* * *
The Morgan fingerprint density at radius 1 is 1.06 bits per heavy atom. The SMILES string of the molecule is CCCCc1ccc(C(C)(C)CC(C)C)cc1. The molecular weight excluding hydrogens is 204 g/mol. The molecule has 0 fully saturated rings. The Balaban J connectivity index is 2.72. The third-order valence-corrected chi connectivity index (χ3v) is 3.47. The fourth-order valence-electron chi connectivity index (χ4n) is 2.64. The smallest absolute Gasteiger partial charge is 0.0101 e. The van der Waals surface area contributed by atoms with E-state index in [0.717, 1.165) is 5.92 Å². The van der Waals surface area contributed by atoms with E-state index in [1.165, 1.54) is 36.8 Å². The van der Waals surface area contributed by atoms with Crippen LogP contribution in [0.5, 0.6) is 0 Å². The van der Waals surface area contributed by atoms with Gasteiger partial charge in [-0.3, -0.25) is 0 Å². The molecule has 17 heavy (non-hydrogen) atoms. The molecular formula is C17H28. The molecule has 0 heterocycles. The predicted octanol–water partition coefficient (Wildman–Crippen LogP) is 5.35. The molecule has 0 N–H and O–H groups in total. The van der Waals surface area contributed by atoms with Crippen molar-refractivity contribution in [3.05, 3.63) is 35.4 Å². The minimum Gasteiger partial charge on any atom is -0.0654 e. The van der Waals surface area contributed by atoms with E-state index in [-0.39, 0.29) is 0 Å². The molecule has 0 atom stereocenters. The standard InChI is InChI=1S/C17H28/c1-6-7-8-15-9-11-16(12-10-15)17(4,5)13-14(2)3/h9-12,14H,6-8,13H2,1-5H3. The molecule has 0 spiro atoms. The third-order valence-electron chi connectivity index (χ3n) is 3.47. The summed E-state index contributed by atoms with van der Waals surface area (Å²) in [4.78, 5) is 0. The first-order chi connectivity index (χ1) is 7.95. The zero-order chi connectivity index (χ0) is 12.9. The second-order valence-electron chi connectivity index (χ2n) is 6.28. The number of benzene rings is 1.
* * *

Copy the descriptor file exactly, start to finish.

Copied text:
The Morgan fingerprint density at radius 1 is 1.06 bits per heavy atom. The SMILES string of the molecule is CCCCc1ccc(C(C)(C)CC(C)C)cc1. The molecular weight excluding hydrogens is 204 g/mol. The molecule has 0 fully saturated rings. The Balaban J connectivity index is 2.72. The third-order valence-corrected chi connectivity index (χ3v) is 3.47. The fourth-order valence-electron chi connectivity index (χ4n) is 2.64. The smallest absolute Gasteiger partial charge is 0.0101 e. The van der Waals surface area contributed by atoms with E-state index in [0.717, 1.165) is 5.92 Å². The van der Waals surface area contributed by atoms with E-state index in [1.165, 1.54) is 36.8 Å². The van der Waals surface area contributed by atoms with Crippen LogP contribution in [0.5, 0.6) is 0 Å². The van der Waals surface area contributed by atoms with Gasteiger partial charge in [-0.3, -0.25) is 0 Å². The molecule has 17 heavy (non-hydrogen) atoms. The molecular formula is C17H28. The molecule has 0 heterocycles. The predicted octanol–water partition coefficient (Wildman–Crippen LogP) is 5.35. The molecule has 0 N–H and O–H groups in total. The van der Waals surface area contributed by atoms with Crippen molar-refractivity contribution in [3.05, 3.63) is 35.4 Å². The minimum Gasteiger partial charge on any atom is -0.0654 e. The van der Waals surface area contributed by atoms with E-state index in [-0.39, 0.29) is 0 Å². The molecule has 0 atom stereocenters. The standard InChI is InChI=1S/C17H28/c1-6-7-8-15-9-11-16(12-10-15)17(4,5)13-14(2)3/h9-12,14H,6-8,13H2,1-5H3. The molecule has 0 spiro atoms. The third-order valence-electron chi connectivity index (χ3n) is 3.47. The summed E-state index contributed by atoms with van der Waals surface area (Å²) in [4.78, 5) is 0. The first-order chi connectivity index (χ1) is 7.95. The zero-order chi connectivity index (χ0) is 12.9. The second-order valence-electron chi connectivity index (χ2n) is 6.28. The number of benzene rings is 1.